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July Newsletter: Roots

“And into the forest I go, to lose my mind and find my soul.” – John Muir

Hi friends, welcome to July. Besides trying to manage life amidst this COVID rollercoaster, I’ve been obsessed with teaching Lucas Spanish lately. I know I should have started doing this from the beginning, but I was so overwhelmed with my new role as a mom that I simply fell back on what required the least amount effort – and that was to just stick to English. The other night, I tried reading him his bed time story in Spanish, and after the first page he said,”Mommy stop talking like that.” So yeah, it’s going well. Anyway his comment made me laugh, and it also took me back about 25 years when I too refused to speak to my parents in Spanish.

I moved to the US from Chile in 1992, and at the time, was one of only two Spanish speaking students in my school. Those first few months were rough – the inability to communicate with the world around me felt scary, debilitating, and alienating. So once I learned English, I had no desire to speak anything else. English was my doorway to normalcy, to friends, to learning and achieving. I had no interest in my Chilean roots because as far as I was concerned, they did nothing but hold me back.

What I didn’t understand at the time, however, is this: the more I tried to fit in on the outside, the more lost and disconnected I felt on the inside.

The same things is happening to us right now. In the name of progress, we have lost touch with our roots. Electricity has helped us ignore our circadian rhythms. We can (and do) eat whatever foods we crave without regard for the seasons or what our local soils can produce. The amount of time we’re spending staring at a screen far outweighs the time we’re spending outside, staring at trees, mountains, rivers, and skies. We have stopped making things with our hands – why bother, we can just buy the finished product on Amazon, and who as time for that anyway? We have more faith in science than our own intuition, and value linear, “productive” thinking over creative and playful engagement. Healing that’s based on the wisdom of the body is considered “alternative” and often inferior to Western Medicine. And the list goes on.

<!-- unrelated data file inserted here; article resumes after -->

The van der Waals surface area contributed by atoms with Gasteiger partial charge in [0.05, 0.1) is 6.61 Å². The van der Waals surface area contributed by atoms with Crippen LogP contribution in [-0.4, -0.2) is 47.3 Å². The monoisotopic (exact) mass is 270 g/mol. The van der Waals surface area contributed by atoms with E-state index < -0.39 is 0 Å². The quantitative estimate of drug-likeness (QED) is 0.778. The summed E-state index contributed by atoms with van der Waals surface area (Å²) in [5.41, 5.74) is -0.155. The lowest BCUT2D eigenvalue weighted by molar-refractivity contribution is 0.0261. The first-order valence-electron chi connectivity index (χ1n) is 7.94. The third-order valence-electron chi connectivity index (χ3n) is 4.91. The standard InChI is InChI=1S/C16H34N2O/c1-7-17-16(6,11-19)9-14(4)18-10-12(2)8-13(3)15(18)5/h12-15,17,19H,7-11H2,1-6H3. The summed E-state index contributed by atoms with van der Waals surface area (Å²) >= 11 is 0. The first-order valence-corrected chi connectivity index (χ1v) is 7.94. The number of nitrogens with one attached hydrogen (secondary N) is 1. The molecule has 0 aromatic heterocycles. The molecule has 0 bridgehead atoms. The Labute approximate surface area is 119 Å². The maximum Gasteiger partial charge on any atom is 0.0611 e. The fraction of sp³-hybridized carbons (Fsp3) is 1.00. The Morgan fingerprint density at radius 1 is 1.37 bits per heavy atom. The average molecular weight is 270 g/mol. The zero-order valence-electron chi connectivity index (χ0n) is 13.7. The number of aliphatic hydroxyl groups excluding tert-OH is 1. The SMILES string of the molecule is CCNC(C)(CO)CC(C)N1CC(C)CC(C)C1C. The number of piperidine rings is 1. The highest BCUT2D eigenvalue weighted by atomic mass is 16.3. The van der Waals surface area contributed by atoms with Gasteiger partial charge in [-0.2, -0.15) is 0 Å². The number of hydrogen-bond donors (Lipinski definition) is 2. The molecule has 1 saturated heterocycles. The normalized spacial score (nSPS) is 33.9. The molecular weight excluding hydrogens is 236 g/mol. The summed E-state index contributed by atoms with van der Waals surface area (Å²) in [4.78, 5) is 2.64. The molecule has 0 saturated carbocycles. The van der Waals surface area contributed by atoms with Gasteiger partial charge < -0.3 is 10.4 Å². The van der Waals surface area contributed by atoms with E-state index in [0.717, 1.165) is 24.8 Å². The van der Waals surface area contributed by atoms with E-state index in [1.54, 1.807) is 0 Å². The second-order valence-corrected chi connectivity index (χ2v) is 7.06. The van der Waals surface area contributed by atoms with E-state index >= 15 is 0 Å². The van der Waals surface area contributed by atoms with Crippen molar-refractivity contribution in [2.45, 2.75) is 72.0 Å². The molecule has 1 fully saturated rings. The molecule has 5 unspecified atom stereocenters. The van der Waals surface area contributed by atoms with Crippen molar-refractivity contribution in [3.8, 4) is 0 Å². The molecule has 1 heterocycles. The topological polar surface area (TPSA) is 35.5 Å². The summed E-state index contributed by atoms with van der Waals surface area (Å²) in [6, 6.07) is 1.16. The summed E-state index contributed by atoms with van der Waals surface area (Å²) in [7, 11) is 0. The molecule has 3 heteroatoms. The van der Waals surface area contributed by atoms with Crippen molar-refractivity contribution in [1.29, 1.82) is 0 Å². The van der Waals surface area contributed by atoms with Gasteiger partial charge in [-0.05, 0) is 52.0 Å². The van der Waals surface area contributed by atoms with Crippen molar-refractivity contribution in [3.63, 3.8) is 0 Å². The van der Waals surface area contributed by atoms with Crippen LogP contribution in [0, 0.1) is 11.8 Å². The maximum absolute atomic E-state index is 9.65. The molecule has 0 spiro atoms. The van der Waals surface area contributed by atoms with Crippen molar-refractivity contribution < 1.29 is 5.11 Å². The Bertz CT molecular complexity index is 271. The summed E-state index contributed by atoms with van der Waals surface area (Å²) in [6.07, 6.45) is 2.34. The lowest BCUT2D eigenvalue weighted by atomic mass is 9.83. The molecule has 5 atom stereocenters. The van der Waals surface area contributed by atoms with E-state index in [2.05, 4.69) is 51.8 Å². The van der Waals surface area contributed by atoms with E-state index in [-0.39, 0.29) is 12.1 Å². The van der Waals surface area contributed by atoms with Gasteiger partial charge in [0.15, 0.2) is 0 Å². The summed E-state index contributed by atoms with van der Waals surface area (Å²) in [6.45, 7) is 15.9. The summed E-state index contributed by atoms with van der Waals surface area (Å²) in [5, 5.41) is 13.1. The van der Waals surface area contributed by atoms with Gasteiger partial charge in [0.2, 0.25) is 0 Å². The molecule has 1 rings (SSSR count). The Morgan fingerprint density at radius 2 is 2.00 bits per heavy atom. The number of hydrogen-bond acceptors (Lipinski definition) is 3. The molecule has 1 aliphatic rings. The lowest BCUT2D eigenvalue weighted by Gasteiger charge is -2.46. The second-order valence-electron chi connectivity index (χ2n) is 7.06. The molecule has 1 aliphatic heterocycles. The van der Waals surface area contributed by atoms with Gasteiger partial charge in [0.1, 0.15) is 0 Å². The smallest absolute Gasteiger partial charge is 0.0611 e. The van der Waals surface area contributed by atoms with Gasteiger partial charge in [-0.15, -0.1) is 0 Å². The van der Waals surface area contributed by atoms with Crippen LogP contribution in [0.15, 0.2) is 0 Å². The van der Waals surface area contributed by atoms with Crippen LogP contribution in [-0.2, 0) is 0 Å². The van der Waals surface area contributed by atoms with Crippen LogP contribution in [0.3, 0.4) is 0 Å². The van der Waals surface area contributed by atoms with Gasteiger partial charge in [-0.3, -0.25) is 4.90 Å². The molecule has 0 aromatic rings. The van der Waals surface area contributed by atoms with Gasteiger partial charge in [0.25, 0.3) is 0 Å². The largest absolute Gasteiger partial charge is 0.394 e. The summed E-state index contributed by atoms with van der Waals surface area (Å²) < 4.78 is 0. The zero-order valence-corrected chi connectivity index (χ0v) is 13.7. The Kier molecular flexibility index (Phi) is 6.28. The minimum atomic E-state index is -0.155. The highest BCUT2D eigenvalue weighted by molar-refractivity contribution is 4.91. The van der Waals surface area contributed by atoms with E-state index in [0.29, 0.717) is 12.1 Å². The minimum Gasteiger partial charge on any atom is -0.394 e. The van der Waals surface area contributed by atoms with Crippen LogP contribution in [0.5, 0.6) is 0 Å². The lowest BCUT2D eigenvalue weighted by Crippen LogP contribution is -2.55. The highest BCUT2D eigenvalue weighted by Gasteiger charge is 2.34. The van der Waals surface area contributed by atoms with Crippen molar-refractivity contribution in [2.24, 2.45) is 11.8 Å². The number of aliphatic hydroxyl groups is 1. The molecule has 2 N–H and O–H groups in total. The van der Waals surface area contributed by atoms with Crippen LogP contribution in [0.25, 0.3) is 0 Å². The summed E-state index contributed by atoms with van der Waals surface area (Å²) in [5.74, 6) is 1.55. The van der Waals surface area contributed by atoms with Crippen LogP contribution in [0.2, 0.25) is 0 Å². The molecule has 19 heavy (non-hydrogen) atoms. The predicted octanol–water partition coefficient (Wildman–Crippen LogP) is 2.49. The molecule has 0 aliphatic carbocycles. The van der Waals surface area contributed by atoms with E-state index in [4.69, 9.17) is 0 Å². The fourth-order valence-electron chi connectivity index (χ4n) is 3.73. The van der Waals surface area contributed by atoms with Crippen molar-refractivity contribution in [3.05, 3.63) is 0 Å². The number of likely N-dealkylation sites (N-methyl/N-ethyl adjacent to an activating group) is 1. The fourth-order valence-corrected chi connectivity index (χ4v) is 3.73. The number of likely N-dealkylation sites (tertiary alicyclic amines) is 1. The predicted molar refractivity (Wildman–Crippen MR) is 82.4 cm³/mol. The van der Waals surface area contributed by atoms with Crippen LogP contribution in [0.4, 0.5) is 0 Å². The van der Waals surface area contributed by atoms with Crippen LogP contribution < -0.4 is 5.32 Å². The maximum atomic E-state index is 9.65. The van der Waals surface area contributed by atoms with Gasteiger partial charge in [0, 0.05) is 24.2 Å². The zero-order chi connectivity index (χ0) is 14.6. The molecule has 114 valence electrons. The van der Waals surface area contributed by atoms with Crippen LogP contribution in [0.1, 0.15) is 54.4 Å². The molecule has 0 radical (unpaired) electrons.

We can deny it all we want, but it doesn’t change the fact that we are spiritual beings experiencing life in a human body that’s part of the natural world, not above it, and inextricably connected to other life on this planet. What we actually need to survive and thrive cannot be manufactured, bought, or replaced with technology. The more we “evolve” on the outside, the more lost, disconnected, and “stuck” we’ll feel on the inside. Just as  trees can grow only as tall as their roots run deep, the farther we stray away from our essence the more limited our progress will be.

Of course, hitting pause on our fast-paced go-getter lifestyles to sync up with the slower, simpler rhythms of nature won’t be easy. We’re fluent in the language of modern times, and it’s both comfortable and convenient to stick with it. But, in the same way I didn’t feel whole until I fully embraced my Chilean heritage, I suspect we will never feel whole unless we learn to speak the language of the natural world we belong to.

This month, I invite you connect with your earthiness, your instincts, your true nature. Nurture your body with whole, seasonal food. Balance work with rest, and rest with play. Create with your hands. Write on paper with a real pen. Put your feet on the grass. Hang out with an animal. Turn off your phone. Garden. Cook. Dance. Go into the forest to lose your mind and find our soul.

Namaste,
Carolina

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